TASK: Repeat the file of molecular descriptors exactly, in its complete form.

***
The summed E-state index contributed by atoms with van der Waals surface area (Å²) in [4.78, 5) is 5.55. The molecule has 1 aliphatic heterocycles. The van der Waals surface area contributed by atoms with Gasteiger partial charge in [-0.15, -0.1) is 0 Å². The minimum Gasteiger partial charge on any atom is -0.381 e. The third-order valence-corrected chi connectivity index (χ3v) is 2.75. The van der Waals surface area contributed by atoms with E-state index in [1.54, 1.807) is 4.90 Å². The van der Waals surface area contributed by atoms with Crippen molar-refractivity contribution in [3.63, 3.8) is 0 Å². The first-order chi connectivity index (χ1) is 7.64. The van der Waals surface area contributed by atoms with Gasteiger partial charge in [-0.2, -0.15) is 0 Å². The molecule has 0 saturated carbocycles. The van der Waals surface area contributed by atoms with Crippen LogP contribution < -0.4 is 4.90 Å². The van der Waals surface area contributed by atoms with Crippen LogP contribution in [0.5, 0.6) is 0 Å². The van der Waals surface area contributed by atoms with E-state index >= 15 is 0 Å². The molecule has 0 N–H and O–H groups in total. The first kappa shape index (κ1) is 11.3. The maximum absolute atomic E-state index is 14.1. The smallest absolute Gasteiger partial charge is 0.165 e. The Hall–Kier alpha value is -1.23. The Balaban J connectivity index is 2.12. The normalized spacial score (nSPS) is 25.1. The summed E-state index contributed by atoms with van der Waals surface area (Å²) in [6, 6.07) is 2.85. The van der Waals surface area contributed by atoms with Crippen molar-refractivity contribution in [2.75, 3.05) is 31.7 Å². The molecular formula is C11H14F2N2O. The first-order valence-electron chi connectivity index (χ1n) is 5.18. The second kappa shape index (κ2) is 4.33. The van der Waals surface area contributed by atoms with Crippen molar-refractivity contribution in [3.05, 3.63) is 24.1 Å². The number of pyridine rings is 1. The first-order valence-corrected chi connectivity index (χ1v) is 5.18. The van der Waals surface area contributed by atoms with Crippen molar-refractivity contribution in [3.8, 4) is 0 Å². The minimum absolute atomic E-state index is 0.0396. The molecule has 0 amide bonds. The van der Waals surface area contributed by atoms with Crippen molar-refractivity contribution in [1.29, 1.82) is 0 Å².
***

The summed E-state index contributed by atoms with van der Waals surface area (Å²) in [4.78, 5) is 5.55. The molecule has 1 aliphatic heterocycles. The van der Waals surface area contributed by atoms with Gasteiger partial charge in [-0.15, -0.1) is 0 Å². The minimum Gasteiger partial charge on any atom is -0.381 e. The third-order valence-corrected chi connectivity index (χ3v) is 2.75. The van der Waals surface area contributed by atoms with E-state index in [1.54, 1.807) is 4.90 Å². The van der Waals surface area contributed by atoms with Crippen molar-refractivity contribution in [3.63, 3.8) is 0 Å². The first-order chi connectivity index (χ1) is 7.64. The van der Waals surface area contributed by atoms with Gasteiger partial charge in [-0.2, -0.15) is 0 Å². The molecule has 0 saturated carbocycles. The van der Waals surface area contributed by atoms with Crippen LogP contribution < -0.4 is 4.90 Å². The van der Waals surface area contributed by atoms with Crippen LogP contribution in [0.5, 0.6) is 0 Å². The van der Waals surface area contributed by atoms with E-state index >= 15 is 0 Å². The molecule has 0 N–H and O–H groups in total. The first kappa shape index (κ1) is 11.3. The maximum absolute atomic E-state index is 14.1. The smallest absolute Gasteiger partial charge is 0.165 e. The Hall–Kier alpha value is -1.23. The Balaban J connectivity index is 2.12. The normalized spacial score (nSPS) is 25.1. The summed E-state index contributed by atoms with van der Waals surface area (Å²) in [6, 6.07) is 2.85. The van der Waals surface area contributed by atoms with Crippen molar-refractivity contribution in [2.75, 3.05) is 31.7 Å². The molecular formula is C11H14F2N2O. The first-order valence-electron chi connectivity index (χ1n) is 5.18. The second kappa shape index (κ2) is 4.33. The van der Waals surface area contributed by atoms with Crippen molar-refractivity contribution in [3.05, 3.63) is 24.1 Å². The number of pyridine rings is 1. The first-order valence-corrected chi connectivity index (χ1v) is 5.18. The van der Waals surface area contributed by atoms with Crippen molar-refractivity contribution in [3.8, 4) is 0 Å². The minimum absolute atomic E-state index is 0.0396. The molecule has 0 amide bonds. The van der Waals surface area contributed by atoms with Crippen molar-refractivity contribution in [1.29, 1.82) is 0 Å².